Indiana State Board of Education

A state committee recommended sweeping changes to high school graduation requirements Tuesday even as many of the details remain unknown.

If approved by the State Board of Education students, starting with the class of 2023, would choose from multiple academic tracts to satisfy three graduation requirements that are designed to better prepare them for college or career.

The State Board of Education approved school corporation A-F letter grades Wednesday for the 2016-2017 school year.

Of the state 289 school corporations 48 earned an A on for 2017. That’s more than double the number of districts that earned the top grade last year – 23 corporations.

Of the districts assigned 2017 grades: 149 assigned B; 63 assigned C; Six assigned; One assigned F.

Members of a State Board of Education committee tasked with proposing new ways for students to qualify for graduation began sketching their plan Tuesday.

There’s still a lot for the dozen-plus members to sort out before their last meeting next month.

But a list of nine alternative ways students could become eligible for a diploma has begun to take shape. It includes: earning industry-recognized credentials; passing the military entrance exam plus enlisting; and work-based learning with job experience.

The board of the chronically failing Hoosier Academies Virtual School voted Tuesday not to seek renewal of their charter, a decision that will cause the school of 2,000 students to close in June.

John Marske, Hoosier Academies board president, told WFYI News in an email Wednesday that the school had until Oct. 1 to submit a renewal application.

Gov. Eric Holcomb filled two vacant spots on the State Board of Education, appointing Kathleen Mote and previous board member Tony Walker.

Mote is from Madison and is the current intermin chancellor for Ivy Tech Community College’s Columbus/Southeast Region. She replaces Lee Ann Kwiatkowski, who resigned her position to work as state superintendent Jennifer McCormick’s chief of staff.

The Indiana State Board of Education approved four private schools with a history of low performance and academic failure to accept publicly funded vouchers to cover tuition for incoming students during a meeting Wednesday.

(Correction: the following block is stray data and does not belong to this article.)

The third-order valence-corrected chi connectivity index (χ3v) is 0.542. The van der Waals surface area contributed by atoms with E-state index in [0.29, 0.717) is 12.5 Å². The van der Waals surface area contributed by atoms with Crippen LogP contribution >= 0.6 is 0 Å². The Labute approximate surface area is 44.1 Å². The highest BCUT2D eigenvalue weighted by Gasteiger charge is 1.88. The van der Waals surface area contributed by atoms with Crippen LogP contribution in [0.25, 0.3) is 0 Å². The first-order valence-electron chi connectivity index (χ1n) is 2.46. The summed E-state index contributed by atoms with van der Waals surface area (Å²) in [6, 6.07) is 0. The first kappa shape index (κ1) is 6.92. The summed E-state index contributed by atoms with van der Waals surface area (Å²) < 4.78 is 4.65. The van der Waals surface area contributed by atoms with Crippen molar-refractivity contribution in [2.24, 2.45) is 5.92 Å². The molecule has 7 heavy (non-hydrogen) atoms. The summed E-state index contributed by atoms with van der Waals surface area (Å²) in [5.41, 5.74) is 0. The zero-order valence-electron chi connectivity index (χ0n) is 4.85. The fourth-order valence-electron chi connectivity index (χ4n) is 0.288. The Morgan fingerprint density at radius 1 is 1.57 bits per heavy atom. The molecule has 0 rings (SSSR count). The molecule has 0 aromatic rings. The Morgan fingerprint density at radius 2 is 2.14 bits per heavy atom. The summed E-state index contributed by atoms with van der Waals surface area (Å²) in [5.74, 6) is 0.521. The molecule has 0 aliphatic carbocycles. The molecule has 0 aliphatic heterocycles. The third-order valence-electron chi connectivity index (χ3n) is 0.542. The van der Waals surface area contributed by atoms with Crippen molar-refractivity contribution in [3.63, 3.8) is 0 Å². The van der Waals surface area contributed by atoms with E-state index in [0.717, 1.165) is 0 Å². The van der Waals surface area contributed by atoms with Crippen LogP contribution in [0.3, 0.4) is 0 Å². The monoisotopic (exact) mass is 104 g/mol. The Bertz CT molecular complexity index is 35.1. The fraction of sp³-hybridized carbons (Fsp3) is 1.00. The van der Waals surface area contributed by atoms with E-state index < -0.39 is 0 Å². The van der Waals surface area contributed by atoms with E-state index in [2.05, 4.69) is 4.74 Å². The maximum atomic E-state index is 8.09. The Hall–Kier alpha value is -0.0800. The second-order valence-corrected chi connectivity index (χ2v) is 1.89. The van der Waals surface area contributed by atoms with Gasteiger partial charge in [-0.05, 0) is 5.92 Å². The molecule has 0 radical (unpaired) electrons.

The schools had lost their ability to enroll new students in the Choice Scholarship Program because they had been rated a D or F on the state’s accountability system for at least two consecutive years.

Eric Weddle / IPBS

 

As two seats sit vacant on Indiana’s education policy-creating body, the state’s highest-ranking education official is concerned.

As Gary Community Schools prepares for a state-hired emergency manager to take control, the seat on the state education board that represents the district remains vacant.

The same goes for East Chicago Schools as it faces a lead contamination crisis in the community.

The federal Every Student Succeeds Act mandates how states’ hold their schools accountable.

This fall the Indiana Department of Education will submit its plan as required by the law for how to will improve graduation rates, increase English-language proficiency and offer help to the lowest-performing schools – among many other issues.

WFIU / https://www.flickr.com/photos/wfiupublicradio/

The Indiana State Board of Education this week will hold public hearings at two failing schools in Northwest Indiana to determine the future of the schools.

Beveridge Elementary School in Gary, and Joseph L. Block Junior High in East Chicago received five consecutive ratings of F on the state’s annual A-F grading system.

Bob Cotter / https://www.flickr.com/photos/gibsonsgolfer/

The number of English learner students in Indiana is increasing, but the number of number of certified English language instructors is not.

Indiana Public Broadcasting’s Claire McInerny visited the Community Schools of Frankfort, the district with the highest percentage of English learners in the state, and reports on the school's struggle to bridge the gap.

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